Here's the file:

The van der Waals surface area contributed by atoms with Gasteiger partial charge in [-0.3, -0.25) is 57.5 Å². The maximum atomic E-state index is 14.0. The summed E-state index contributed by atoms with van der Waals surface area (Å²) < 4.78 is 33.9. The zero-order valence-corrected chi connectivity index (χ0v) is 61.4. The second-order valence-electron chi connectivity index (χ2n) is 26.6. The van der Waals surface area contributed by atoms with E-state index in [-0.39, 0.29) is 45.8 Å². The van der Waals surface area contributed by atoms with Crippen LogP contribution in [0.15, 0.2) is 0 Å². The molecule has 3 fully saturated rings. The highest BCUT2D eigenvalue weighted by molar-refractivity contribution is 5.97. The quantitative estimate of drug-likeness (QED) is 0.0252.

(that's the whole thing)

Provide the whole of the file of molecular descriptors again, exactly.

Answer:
The van der Waals surface area contributed by atoms with Gasteiger partial charge in [-0.3, -0.25) is 57.5 Å². The maximum atomic E-state index is 14.0. The summed E-state index contributed by atoms with van der Waals surface area (Å²) < 4.78 is 33.9. The zero-order valence-corrected chi connectivity index (χ0v) is 61.4. The second-order valence-electron chi connectivity index (χ2n) is 26.6. The van der Waals surface area contributed by atoms with E-state index in [-0.39, 0.29) is 45.8 Å². The van der Waals surface area contributed by atoms with Crippen LogP contribution in [0.15, 0.2) is 0 Å². The molecule has 3 fully saturated rings. The highest BCUT2D eigenvalue weighted by molar-refractivity contribution is 5.97. The quantitative estimate of drug-likeness (QED) is 0.0252.